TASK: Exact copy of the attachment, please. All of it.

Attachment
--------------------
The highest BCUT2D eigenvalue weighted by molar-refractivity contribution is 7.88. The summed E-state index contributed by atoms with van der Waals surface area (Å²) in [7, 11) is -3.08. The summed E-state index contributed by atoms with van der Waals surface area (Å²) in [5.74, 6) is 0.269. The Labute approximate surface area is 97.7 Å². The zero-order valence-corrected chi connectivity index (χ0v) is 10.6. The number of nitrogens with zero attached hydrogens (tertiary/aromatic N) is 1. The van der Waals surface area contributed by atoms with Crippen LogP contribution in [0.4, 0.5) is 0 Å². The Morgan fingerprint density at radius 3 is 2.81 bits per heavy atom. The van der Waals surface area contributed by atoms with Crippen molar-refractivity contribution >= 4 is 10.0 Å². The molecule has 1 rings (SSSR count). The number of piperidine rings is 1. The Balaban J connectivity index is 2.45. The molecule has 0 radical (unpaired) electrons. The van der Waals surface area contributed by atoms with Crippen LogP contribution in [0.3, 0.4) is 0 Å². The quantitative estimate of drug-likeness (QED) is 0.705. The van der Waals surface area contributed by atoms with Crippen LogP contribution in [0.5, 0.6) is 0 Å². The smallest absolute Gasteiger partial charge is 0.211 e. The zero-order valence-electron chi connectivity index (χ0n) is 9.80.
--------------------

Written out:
The highest BCUT2D eigenvalue weighted by molar-refractivity contribution is 7.88. The summed E-state index contributed by atoms with van der Waals surface area (Å²) in [7, 11) is -3.08. The summed E-state index contributed by atoms with van der Waals surface area (Å²) in [5.74, 6) is 0.269. The Labute approximate surface area is 97.7 Å². The zero-order valence-corrected chi connectivity index (χ0v) is 10.6. The number of nitrogens with zero attached hydrogens (tertiary/aromatic N) is 1. The van der Waals surface area contributed by atoms with Crippen LogP contribution in [0.4, 0.5) is 0 Å². The Morgan fingerprint density at radius 3 is 2.81 bits per heavy atom. The van der Waals surface area contributed by atoms with Crippen molar-refractivity contribution >= 4 is 10.0 Å². The molecule has 1 rings (SSSR count). The number of piperidine rings is 1. The Balaban J connectivity index is 2.45. The molecule has 0 radical (unpaired) electrons. The van der Waals surface area contributed by atoms with Crippen LogP contribution in [0.3, 0.4) is 0 Å². The quantitative estimate of drug-likeness (QED) is 0.705. The van der Waals surface area contributed by atoms with Crippen LogP contribution in [0.5, 0.6) is 0 Å². The smallest absolute Gasteiger partial charge is 0.211 e. The zero-order valence-electron chi connectivity index (χ0n) is 9.80.